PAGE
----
A new environmental water sharing governance experiment is underway this late summer on the Rio Grande in central New Mexico in an effort to keep stretches of the river wet for ecosystem benefits. Ollie Reed sketched out the details in this morning’s Albuquerque Journal:
Sandia, Isleta, Santa Ana and Cochiti pueblos each donated 100 acre-feet of San Juan-Chama water to Audubon and the Club at Las Campanas, located in Santa Fe, kicked in an additional 399 acre-feet. The total of 799 acre-feet is being used to supplement the Rio Grande’s flow for the benefit of fish and wildlife.
“In collaboration with the Middle Rio Grande Conservancy District, we will increase the flow in the river for a 35-mile stretch for nearly 24 days,” Julie Weinstein, executive director of Audubon New Mexico, said in a statement issued Wednesday. “Our rivers are especially critical for bird habitat and biodiversity.”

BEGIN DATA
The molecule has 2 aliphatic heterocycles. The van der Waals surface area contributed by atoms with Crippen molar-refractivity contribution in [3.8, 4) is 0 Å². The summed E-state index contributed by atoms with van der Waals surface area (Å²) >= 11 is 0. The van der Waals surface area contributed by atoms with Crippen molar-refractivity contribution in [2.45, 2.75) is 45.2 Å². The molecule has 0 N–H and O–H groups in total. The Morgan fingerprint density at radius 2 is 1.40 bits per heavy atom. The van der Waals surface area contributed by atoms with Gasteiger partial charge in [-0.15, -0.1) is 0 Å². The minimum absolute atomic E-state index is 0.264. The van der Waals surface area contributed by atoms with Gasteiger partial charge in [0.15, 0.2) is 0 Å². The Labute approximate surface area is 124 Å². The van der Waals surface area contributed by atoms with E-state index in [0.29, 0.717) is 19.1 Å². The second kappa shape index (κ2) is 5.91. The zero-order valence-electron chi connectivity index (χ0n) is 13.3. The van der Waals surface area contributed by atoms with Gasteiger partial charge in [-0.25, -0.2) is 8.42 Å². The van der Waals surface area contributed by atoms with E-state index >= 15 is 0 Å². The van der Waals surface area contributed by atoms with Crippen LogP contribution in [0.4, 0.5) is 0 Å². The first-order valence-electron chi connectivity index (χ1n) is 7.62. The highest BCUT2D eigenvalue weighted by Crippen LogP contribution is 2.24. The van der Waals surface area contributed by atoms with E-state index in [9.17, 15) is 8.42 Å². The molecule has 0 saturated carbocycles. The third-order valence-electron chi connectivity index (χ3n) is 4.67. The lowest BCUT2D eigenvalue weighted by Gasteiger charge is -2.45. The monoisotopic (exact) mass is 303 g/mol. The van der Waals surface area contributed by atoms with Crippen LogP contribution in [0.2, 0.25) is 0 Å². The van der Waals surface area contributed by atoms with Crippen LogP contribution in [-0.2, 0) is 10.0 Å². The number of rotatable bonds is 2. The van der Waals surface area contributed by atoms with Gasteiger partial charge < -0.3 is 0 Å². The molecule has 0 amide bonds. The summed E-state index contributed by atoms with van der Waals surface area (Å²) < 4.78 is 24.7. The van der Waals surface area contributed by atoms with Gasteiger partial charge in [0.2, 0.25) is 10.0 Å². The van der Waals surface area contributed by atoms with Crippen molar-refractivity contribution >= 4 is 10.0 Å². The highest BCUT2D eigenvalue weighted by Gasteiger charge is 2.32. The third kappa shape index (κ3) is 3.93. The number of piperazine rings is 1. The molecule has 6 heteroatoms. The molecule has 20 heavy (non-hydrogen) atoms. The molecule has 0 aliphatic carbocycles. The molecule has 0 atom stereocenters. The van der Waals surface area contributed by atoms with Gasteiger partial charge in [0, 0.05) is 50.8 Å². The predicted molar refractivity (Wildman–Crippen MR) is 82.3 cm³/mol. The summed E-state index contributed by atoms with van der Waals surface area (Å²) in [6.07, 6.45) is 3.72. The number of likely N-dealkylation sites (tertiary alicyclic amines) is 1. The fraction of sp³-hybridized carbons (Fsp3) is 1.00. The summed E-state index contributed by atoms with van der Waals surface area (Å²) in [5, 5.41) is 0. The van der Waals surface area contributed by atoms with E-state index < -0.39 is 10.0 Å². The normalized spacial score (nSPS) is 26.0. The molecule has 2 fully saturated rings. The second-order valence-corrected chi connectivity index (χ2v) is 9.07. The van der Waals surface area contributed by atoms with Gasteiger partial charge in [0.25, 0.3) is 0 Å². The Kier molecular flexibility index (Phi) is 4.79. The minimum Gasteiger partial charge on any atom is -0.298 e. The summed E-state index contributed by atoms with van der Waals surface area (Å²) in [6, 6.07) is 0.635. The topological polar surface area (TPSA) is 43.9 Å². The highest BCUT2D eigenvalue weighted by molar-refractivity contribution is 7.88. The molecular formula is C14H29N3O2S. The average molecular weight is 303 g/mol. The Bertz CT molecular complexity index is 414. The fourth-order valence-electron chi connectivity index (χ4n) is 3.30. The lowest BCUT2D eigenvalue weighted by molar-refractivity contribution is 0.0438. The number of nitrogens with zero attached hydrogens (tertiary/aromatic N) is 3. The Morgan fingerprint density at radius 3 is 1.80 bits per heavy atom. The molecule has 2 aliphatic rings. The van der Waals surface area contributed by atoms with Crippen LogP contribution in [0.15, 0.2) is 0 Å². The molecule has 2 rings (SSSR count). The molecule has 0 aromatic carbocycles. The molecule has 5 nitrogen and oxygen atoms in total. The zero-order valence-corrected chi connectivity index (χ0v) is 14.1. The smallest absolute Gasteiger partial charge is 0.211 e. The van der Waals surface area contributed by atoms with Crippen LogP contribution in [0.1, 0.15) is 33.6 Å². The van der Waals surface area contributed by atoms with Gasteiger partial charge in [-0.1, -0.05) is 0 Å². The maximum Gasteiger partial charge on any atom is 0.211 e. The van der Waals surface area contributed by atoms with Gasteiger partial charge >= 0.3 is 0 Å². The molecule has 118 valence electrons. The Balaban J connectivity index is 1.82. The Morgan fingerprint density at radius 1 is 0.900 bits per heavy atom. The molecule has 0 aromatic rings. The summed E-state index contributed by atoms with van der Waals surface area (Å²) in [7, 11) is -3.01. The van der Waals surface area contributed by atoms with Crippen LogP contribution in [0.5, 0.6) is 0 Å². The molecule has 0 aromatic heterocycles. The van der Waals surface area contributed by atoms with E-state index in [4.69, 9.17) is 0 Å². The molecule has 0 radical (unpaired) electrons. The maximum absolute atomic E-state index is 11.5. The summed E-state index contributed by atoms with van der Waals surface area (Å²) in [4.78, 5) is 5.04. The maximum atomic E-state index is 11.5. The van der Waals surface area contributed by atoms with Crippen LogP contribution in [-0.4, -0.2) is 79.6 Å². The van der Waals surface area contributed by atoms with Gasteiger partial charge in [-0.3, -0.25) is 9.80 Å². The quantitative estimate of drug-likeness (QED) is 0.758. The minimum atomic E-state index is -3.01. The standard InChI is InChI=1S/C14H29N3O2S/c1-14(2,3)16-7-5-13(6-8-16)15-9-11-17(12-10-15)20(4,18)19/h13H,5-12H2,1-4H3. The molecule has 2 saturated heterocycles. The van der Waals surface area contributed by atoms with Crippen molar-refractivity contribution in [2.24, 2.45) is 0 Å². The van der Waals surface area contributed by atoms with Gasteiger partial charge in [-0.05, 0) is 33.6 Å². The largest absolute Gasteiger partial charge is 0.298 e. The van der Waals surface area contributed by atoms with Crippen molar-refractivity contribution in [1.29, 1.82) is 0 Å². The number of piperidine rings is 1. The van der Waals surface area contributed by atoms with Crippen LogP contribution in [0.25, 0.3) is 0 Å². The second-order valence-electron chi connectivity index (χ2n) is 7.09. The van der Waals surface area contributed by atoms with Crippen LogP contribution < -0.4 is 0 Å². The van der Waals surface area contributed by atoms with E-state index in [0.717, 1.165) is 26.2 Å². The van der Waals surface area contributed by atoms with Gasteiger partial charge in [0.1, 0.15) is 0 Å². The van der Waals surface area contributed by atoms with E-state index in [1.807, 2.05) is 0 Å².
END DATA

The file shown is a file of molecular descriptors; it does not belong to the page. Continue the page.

This is a collaborative deal to put water in the river channel for the endangered Rio Grande silvery minnow – among a leading environmental NGO, the federal government, the valley’s largest ag water district and Native American communities. That’s a step away from the litigation and conflict that have been a major feature of the issue’s environmental politics.
The details of the plumbing being used are an interesting part of this project. The MRGCD is using its drain system to target the water at the river stretches where the partners have determined they can get the most benefit for the small amount of water available.